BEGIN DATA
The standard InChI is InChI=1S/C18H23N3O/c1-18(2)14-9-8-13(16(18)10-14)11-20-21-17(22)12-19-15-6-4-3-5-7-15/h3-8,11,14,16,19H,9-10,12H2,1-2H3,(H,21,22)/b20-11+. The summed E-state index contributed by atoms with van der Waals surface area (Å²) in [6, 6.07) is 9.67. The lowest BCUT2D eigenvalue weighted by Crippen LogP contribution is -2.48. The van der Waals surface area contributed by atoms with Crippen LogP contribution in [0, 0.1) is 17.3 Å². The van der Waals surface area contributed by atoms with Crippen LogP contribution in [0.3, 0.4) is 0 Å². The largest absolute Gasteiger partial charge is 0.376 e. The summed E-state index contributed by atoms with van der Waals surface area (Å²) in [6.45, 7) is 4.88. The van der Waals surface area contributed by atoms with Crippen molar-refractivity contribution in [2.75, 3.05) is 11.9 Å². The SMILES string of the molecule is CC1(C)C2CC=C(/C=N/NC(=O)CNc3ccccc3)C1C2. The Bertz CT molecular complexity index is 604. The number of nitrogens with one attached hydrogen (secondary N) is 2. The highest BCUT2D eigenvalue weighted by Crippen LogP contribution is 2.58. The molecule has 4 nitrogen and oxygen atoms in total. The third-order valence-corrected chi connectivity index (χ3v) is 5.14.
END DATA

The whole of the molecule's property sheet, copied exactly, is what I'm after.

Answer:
The standard InChI is InChI=1S/C18H23N3O/c1-18(2)14-9-8-13(16(18)10-14)11-20-21-17(22)12-19-15-6-4-3-5-7-15/h3-8,11,14,16,19H,9-10,12H2,1-2H3,(H,21,22)/b20-11+. The summed E-state index contributed by atoms with van der Waals surface area (Å²) in [6, 6.07) is 9.67. The lowest BCUT2D eigenvalue weighted by Crippen LogP contribution is -2.48. The van der Waals surface area contributed by atoms with Crippen LogP contribution in [0, 0.1) is 17.3 Å². The van der Waals surface area contributed by atoms with Crippen LogP contribution in [0.3, 0.4) is 0 Å². The largest absolute Gasteiger partial charge is 0.376 e. The summed E-state index contributed by atoms with van der Waals surface area (Å²) in [6.45, 7) is 4.88. The van der Waals surface area contributed by atoms with Crippen molar-refractivity contribution in [2.75, 3.05) is 11.9 Å². The SMILES string of the molecule is CC1(C)C2CC=C(/C=N/NC(=O)CNc3ccccc3)C1C2. The Bertz CT molecular complexity index is 604. The number of nitrogens with one attached hydrogen (secondary N) is 2. The highest BCUT2D eigenvalue weighted by Crippen LogP contribution is 2.58. The molecule has 4 nitrogen and oxygen atoms in total. The third-order valence-corrected chi connectivity index (χ3v) is 5.14.